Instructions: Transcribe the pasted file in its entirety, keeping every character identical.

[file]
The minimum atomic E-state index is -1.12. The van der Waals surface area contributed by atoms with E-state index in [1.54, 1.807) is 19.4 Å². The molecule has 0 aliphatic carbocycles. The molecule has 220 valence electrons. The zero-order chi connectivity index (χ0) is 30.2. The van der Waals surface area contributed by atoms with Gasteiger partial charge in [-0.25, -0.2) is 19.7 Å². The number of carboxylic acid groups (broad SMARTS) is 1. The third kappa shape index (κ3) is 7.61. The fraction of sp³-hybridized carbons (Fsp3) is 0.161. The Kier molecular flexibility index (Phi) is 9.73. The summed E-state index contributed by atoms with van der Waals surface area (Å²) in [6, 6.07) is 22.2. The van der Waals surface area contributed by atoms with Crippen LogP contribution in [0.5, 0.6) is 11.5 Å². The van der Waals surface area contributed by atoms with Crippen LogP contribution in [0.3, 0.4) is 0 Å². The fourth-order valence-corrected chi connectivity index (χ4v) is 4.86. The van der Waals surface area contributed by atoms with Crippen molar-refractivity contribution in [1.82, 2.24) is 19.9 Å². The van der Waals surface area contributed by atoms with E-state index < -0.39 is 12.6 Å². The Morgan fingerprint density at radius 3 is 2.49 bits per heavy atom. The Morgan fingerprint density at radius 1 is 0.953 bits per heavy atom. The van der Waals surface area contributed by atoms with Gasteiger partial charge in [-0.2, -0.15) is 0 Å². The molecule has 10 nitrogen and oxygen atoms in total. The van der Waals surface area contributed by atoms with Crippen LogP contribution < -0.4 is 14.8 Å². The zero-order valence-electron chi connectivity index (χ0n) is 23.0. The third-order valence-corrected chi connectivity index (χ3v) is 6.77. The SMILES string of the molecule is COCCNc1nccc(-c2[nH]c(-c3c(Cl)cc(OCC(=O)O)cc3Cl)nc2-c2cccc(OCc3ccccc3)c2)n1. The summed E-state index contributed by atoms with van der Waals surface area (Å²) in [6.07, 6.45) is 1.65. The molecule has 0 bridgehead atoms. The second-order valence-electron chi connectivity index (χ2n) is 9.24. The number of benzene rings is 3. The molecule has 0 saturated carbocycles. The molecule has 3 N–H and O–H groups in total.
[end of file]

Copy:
The minimum atomic E-state index is -1.12. The van der Waals surface area contributed by atoms with E-state index in [1.54, 1.807) is 19.4 Å². The molecule has 0 aliphatic carbocycles. The molecule has 220 valence electrons. The zero-order chi connectivity index (χ0) is 30.2. The van der Waals surface area contributed by atoms with Gasteiger partial charge in [-0.25, -0.2) is 19.7 Å². The number of carboxylic acid groups (broad SMARTS) is 1. The third kappa shape index (κ3) is 7.61. The fraction of sp³-hybridized carbons (Fsp3) is 0.161. The Kier molecular flexibility index (Phi) is 9.73. The summed E-state index contributed by atoms with van der Waals surface area (Å²) in [6, 6.07) is 22.2. The van der Waals surface area contributed by atoms with Crippen LogP contribution in [0.5, 0.6) is 11.5 Å². The van der Waals surface area contributed by atoms with Crippen LogP contribution in [0.3, 0.4) is 0 Å². The fourth-order valence-corrected chi connectivity index (χ4v) is 4.86. The van der Waals surface area contributed by atoms with Crippen molar-refractivity contribution in [1.82, 2.24) is 19.9 Å². The van der Waals surface area contributed by atoms with E-state index < -0.39 is 12.6 Å². The Morgan fingerprint density at radius 3 is 2.49 bits per heavy atom. The Morgan fingerprint density at radius 1 is 0.953 bits per heavy atom. The van der Waals surface area contributed by atoms with Gasteiger partial charge in [-0.2, -0.15) is 0 Å². The molecule has 10 nitrogen and oxygen atoms in total. The van der Waals surface area contributed by atoms with Crippen LogP contribution < -0.4 is 14.8 Å². The zero-order valence-electron chi connectivity index (χ0n) is 23.0. The third-order valence-corrected chi connectivity index (χ3v) is 6.77. The SMILES string of the molecule is COCCNc1nccc(-c2[nH]c(-c3c(Cl)cc(OCC(=O)O)cc3Cl)nc2-c2cccc(OCc3ccccc3)c2)n1. The summed E-state index contributed by atoms with van der Waals surface area (Å²) in [6.07, 6.45) is 1.65. The molecule has 0 bridgehead atoms. The second-order valence-electron chi connectivity index (χ2n) is 9.24. The number of benzene rings is 3. The molecule has 0 saturated carbocycles. The molecule has 3 N–H and O–H groups in total.